Michael Pollan, In Defense of Food: An Eater's Manifesto
“But human deciding what to eat without professional guidance - something they have been doing with notable success since coming down out of the trees - is seriously unprofitable if you're a food company, a definite career loser if you're nutritionist, and just plain boring if you're a newspaper editor or reporter.”
Michael Pollan, In Defense of Food: An Eater's Manifesto
“The first thing to understand about nutritionism is that it is not the same thing as nutrition. As the "-ism" suggests, it is not a scientific subject but an ideology. Ideologies are ways of organizing large swaths of life and experience under a set of shared but unexamined assumptions. This quality makes an ideology particularly hard to see, at least while it's still exerting its hold on your culture. A reigning ideology is a little like the weather--all pervasive and so virtually impossible to escape. Still, we can try.”
Michael Pollan, In Defense of Food: An Eater's Manifesto
“American farmers produced 600 more calories per person per day in 2000 than they did in 1980. But some calories got cheaper than others: Since 1980, the price of sweeteners and added fats (most of them derived, respectively, from subsidized corn and subsidized soybeans), dropped 20 percent, while the price of fresh fruits and vegetables increased by 40 percent.”
Michael Pollan, In Defense of Food: An Eater's Manifesto
“That anyone should need to write a book advising people to "eat food" could be taken as a measure of our alienation and confusion. Or we can choose to see it in a more positive light and count ourselves fortunate indeed that there is once again real food for us to eat.”
Michael Pollan, In Defense of Food: An Eater's Manifesto
“Avoid food products containing ingredients that are A) unfamiliar B) unpronounceable C) more than five in number or that include D) high-fructose corn syrup”
Michael Pollan, In Defense of Food: An Eater's Manifesto
“You may not think you eat a lot of corn and soybeans, but you do: 75 percent of the vegetable oils in your diet come from soy (representing 20 percent of your daily calories) and more than half of the sweeteners you consume come from corn (representing around 10 perecent of daily calories).”
Michael Pollan, In Defense of Food: An Eater's Manifesto
“The soybean itself is a notably inauspicious staple food; it contains a whole assortment of "antinutrients" - compounds that actually block the body's absorption of vitamins and minerals, interfere with the hormonal system, and prevent the body from breaking down the proteins of the soy itself.”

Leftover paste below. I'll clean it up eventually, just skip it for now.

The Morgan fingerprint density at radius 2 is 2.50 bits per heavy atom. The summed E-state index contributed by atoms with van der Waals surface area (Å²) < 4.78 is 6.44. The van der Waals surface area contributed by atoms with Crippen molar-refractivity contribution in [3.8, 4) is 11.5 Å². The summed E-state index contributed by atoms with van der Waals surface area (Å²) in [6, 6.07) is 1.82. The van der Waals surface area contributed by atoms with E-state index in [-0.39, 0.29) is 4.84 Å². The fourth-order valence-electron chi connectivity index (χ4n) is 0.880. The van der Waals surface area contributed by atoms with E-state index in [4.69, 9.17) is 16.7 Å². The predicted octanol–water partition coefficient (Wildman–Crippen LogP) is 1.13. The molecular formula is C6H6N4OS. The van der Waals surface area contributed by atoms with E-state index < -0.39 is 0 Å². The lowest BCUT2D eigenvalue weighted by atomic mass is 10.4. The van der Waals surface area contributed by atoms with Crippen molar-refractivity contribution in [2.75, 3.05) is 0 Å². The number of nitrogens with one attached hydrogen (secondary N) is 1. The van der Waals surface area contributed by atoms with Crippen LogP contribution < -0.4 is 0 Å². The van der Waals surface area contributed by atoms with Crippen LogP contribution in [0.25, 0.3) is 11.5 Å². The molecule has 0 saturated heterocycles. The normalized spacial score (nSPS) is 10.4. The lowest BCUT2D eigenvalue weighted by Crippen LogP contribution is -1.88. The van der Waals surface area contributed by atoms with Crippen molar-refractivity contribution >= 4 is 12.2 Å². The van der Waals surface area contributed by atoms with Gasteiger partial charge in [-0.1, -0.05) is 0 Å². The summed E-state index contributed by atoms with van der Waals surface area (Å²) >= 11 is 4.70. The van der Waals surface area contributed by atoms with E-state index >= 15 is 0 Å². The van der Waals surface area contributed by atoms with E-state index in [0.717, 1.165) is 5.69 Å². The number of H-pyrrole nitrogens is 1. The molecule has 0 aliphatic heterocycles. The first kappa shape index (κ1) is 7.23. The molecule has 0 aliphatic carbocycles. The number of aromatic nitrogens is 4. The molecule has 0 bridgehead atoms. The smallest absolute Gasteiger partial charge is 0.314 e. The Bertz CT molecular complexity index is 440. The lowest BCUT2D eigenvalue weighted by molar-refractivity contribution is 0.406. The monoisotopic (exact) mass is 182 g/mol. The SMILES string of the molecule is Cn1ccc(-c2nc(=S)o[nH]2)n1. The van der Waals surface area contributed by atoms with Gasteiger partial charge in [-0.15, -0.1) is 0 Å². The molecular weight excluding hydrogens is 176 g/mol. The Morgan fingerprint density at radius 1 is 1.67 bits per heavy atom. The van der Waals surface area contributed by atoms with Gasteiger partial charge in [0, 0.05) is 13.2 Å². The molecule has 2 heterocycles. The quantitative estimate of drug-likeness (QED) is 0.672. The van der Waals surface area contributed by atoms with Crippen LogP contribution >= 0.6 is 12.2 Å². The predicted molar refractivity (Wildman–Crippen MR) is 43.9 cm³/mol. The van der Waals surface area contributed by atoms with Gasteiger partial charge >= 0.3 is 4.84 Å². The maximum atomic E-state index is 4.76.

Michael Pollan, In Defense of Food: An Eater's Manifesto
“Half of all broccoli grown commercially in America today is a single variety- Marathon- notable for it's high yield. The overwhelming majority of the chickens raised for meat in America are the same hybrid, the Cornish cross; more than 99 percent of turkeys are the Broad-Breasted Whites.”
Michael Pollan, In Defense of Food: An Eater's Manifesto
“But don’t take the silence of the yams as a sign that they have nothing valuable to say about health.”
Michael Pollan, In Defense of Food: An Eater's Manifesto
“Okinawa, one of the longest-lived and healthiest populations in the world, practice a principle they call hara hachi bu: Eat until you are 80 percent full.”
Michael Pollan, In Defense of Food: An Eater's Manifesto
“You are what you eat eats.”
Michael Pollan, In Defense of Food: An Eater's Manifesto
“Depending on how we spend them, our food dollars can either go to support a food industry devoted to quantity and convenience and “value” or they can nourish a food chain organized around values—values like quality and health. Yes, shopping this way takes more money and effort, but as soon you begin to treat that expenditure not just as shopping but also as a kind of vote—a vote for health in the largest sense—food no longer seems like the smartest place to economize.”
Michael Pollan, In Defense of Food: An Eater's Manifesto
“The cook in the kitchen preparing a meal from plants and animals at the end of this shortest of food chains has a great many things to worry about, but “health” is simply not one of them, because it is given.”
Michael Pollan, In Defense of Food: An Eater's Manifesto
“We forget that, historically, people have eaten for a great many reasons other than biological necessity. Food is also about pleasure, about community, about family and spirituality, about our relationship to the natural world, and about expressing our identity. As long as humans have been taking meals together, eating has been as much about culture as it has been about biology.”
Michael Pollan, In Defense of Food: An Eater's Manifesto